HCC, GCC keep robust online learning model in pandemic

  • Holyoke Community College GAZETTE FILE PHOTO

For the Gazette
Published: 8/29/2021 8:57:01 PM

NORTHAMPTON – As the five colleges revert back to full in-person instruction, the area’s community colleges are moving in another direction. Both Holyoke Community College and Greenfield Community College are still offering more online or hybrid courses than in-person ones for the upcoming semester.

For GCC, just over half of their classes will be online this fall semester. In 2019, only 12% of course selections were listed as online courses.

At HCC, only about 30% of classes will be fully in-person this semester. In 2019, more than two-thirds of the college’s classes were face-to-face. The college is also offering some “blended face-to-face” courses which have some on-campus aspects, like a lab. Those courses account for about 10% of the total courses offered.

According to the colleges, their decisions to keep online learning as a big part of the schools was a reflection of two things: student demand and COVID-19 safety.

Chet Jordan, the dean of social sciences, professional studies & workforce development at GCC, has noticed that there is a similar demand for both in-person and online courses, matching the school’s nearly 50-50 spread.

“They’re shaking out pretty evenly,” Jordan said.

Mark Hudgik, the director of admissions at HCC, said that he also had heard feedback from students that went both ways.

“We were hearing from a number of students who said, you know, I really want to go to college, but I don’t want to do it online,” Hudgik said.

Hudgik said that students would express this feedback to their professors and advisors, who then reported it back to administrators. In addition to students wanting to return in-person, there also were students who wanted to remain online.

“There were also students who had avoided online learning because they didn’t think it was for them,” Hudgik said. “Being forced to work in an online environment really helped those students, particularly adults or those who have significant commitments outside of the classroom; it made it much easier to be a student.”

COVID-19 risks

While HCC did see an increase in student demand for in-person classes, they also weighed COVID-19 risks when deciding how many in-person classes to offer. Both HCC and GCC capped their in-person classes at 15 students as a safety measure.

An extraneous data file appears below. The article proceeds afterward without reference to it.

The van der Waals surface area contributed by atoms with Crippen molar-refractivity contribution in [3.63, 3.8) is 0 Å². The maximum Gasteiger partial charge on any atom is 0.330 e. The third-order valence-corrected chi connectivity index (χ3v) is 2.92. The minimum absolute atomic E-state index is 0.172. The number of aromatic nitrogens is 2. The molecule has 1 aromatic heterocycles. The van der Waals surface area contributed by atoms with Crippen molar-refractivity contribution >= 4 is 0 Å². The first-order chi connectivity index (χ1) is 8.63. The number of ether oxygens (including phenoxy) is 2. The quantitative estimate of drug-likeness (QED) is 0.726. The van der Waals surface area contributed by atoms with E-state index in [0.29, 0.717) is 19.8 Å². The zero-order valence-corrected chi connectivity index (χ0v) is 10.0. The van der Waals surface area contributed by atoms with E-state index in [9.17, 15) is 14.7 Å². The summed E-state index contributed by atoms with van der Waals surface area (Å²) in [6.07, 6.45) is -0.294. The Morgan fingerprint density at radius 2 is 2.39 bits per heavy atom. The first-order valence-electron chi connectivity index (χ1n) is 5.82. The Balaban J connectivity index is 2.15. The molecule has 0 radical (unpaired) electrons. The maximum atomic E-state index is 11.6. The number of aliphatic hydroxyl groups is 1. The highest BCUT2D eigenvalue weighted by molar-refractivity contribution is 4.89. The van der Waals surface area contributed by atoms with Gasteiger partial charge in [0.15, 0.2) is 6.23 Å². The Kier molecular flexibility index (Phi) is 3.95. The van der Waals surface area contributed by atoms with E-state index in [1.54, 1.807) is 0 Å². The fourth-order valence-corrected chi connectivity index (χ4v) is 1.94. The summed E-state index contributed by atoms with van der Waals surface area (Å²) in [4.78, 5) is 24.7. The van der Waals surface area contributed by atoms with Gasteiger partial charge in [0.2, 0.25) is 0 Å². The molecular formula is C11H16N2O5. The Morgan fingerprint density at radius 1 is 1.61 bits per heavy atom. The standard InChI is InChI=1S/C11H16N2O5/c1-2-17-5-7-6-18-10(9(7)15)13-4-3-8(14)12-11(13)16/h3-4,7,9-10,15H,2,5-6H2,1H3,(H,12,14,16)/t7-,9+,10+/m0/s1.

Another factor that contributed to both colleges’ models was the decision by all Massachusetts community college presidents not to require the vaccine for students, as a measure to keep from imposing another barrier to education.

“We serve a broad community of students, and unlike residential school, where it’s fairly self-contained to students who live in dorms, we knew that we would have students who are coming in from jobs in retail or food service on health care,” said Hudgik, explaining why the community colleges may have to take more precautions than other institutions, like the Valley’s small, liberal arts schools.

While students taking online courses at the two community colleges may save money on gas or transportation, the fully online credits themselves are actually a bit more expensive. Students who take fully online, asynchronous classes will have to pay the same tuition as students taking in-person courses, plus a $10 fee for every online credit. At HCC, it’s an extra $20 per credit for online, asynchronous courses. The fee is because of “the additional technology and prep required to offer a course online,” according to Hudgik.

GCC plans to keep monitoring student demand and basing class offerings on those numbers, even after the pandemic.

HCC plans to keep a broad selection of online and remote courses going forward. “We do see going forward that we would have a similar mix of modalities,” Hudgik said.

The area’s liberal arts colleges have made the opposite decision. Smith, Amherst, Hampshire College and Mount Holyoke have all decided to return to strictly in-person classes. UMass plans to revert all classes that are usually in-person back to that mode of instruction, according to their fall 2021 webpage.

“Classes will be taught in person on campus, in Smith classrooms, labs, studios and other facilities,” reads Smith’s COVID-19 website. “In keeping with the mission of the college, hybrid or remote courses are not offered, nor will remote participation for entire courses be allowed.”

If students need to quarantine, arrangements may be made to allow them to participate remotely for that time, according to Stacey Schmeidel, Smith’s senior director for news and strategic communications.

Hampshire College also plans to let students back on campus to “allow our students to experience the rich learning environment that a fully residential college experience provides,” said Jennifer Chrisler, the college’s chief advancement officer.

All of the five colleges have a vaccine requirement for both students and employees.


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